Leigh Kim, Technical Writer
By Lizzie Reaves
Magazines, newspapers, and blogs: When you ask what you can
write with a degree in English, these are some of the most
common answers you receive. But Western Carolina University
graduate Leigh Kim has anything but a common answer for that
After receiving a B.A. in English from the University of
North Carolina in 1995, Kim worked as a development assistant
for a nonprofit that provided services to the needy. Soon
after, she planned and taught a freshman composition class
as part of her graduate school curriculum at WCU. Kim says
that she is "skilled in a variety of writing skills and can
write to any audience." Her lengthy list of past employers
exemplifies this statement.
She has held jobs ranging from technical writing to engineering
at a variety of companies such as Object Technology International,
IBM's Design and Information Development department, Cancer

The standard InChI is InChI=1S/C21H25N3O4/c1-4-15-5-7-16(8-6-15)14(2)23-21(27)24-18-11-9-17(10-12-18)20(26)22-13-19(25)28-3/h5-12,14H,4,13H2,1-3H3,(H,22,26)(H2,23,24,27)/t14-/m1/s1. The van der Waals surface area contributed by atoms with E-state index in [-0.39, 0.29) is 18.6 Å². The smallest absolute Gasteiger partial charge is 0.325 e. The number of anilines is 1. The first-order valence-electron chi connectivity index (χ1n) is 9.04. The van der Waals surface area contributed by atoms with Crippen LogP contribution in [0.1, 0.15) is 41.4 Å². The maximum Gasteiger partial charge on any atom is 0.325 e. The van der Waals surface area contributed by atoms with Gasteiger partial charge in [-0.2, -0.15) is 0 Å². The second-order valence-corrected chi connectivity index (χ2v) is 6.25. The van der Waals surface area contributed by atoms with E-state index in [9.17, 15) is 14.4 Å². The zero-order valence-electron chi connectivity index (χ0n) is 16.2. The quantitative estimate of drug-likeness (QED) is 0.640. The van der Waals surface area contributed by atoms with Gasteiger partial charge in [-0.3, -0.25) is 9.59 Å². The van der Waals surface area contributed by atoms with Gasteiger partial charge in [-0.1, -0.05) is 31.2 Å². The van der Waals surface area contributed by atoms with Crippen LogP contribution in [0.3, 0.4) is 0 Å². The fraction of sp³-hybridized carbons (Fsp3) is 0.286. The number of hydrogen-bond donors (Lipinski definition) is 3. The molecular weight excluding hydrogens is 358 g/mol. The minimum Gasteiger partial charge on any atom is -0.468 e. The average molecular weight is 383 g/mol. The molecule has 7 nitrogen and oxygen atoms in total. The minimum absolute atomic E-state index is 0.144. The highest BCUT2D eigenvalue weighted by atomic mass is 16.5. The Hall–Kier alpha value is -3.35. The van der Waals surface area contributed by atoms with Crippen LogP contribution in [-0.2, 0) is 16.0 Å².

and Leukemia Group B at Duke University, North Carolina Department
of Health and Human Services, GlaxoSmithKline, and Abbott
Since January 2004, Kim has worked as a senior technical
writer at Applied Research Associates, Inc. in Raleigh, NC.
She specializes in "list documentation for contract deliverables"
and writes program management documentation for several departments.
Kim says a "typical" workday doesn't exist in her life, which
forces her to be more flexible than other people with more
routine schedules. Her workload may sound heavy, but one look
at how she gracefully handles her hectic schedule shows that
Kim has the education under her belt to make her an asset
to any organization she may work for.
Kim has been able to succeed in such varied fields thanks
to the education she received at both the University of North
Carolina and WCU. "English majors are aware of the importance
of good, clear, concise communication," she states.
Technical writers can be seen as glorified administrators,
but that's not how Kim sees herself. She defines a tech writer
as "a content creator, an editor, a marketer, and the one
person in the office who can usually explain best how everything
fits together for those who cannot see the big picture."